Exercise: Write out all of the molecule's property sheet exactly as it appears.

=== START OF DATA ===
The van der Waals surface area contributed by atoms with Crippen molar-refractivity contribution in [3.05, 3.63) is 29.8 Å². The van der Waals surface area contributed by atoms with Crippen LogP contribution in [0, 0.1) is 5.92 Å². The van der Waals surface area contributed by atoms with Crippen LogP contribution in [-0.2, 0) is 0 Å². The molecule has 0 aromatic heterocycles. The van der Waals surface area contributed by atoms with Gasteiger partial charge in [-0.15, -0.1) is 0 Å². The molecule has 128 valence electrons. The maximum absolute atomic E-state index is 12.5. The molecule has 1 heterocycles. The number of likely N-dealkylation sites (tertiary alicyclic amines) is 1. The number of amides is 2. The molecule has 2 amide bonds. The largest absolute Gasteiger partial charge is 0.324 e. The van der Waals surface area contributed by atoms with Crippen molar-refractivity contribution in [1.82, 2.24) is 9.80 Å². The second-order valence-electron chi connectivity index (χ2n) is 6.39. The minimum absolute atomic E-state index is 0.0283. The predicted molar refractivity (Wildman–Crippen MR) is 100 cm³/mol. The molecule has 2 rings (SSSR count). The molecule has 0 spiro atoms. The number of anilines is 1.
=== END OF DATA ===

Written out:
The van der Waals surface area contributed by atoms with Crippen molar-refractivity contribution in [3.05, 3.63) is 29.8 Å². The van der Waals surface area contributed by atoms with Crippen LogP contribution in [0, 0.1) is 5.92 Å². The van der Waals surface area contributed by atoms with Crippen LogP contribution in [-0.2, 0) is 0 Å². The molecule has 0 aromatic heterocycles. The van der Waals surface area contributed by atoms with Gasteiger partial charge in [-0.15, -0.1) is 0 Å². The molecule has 128 valence electrons. The maximum absolute atomic E-state index is 12.5. The molecule has 1 heterocycles. The number of likely N-dealkylation sites (tertiary alicyclic amines) is 1. The number of amides is 2. The molecule has 2 amide bonds. The largest absolute Gasteiger partial charge is 0.324 e. The van der Waals surface area contributed by atoms with Crippen molar-refractivity contribution in [1.82, 2.24) is 9.80 Å². The second-order valence-electron chi connectivity index (χ2n) is 6.39. The minimum absolute atomic E-state index is 0.0283. The predicted molar refractivity (Wildman–Crippen MR) is 100 cm³/mol. The molecule has 2 rings (SSSR count). The molecule has 0 spiro atoms. The number of anilines is 1.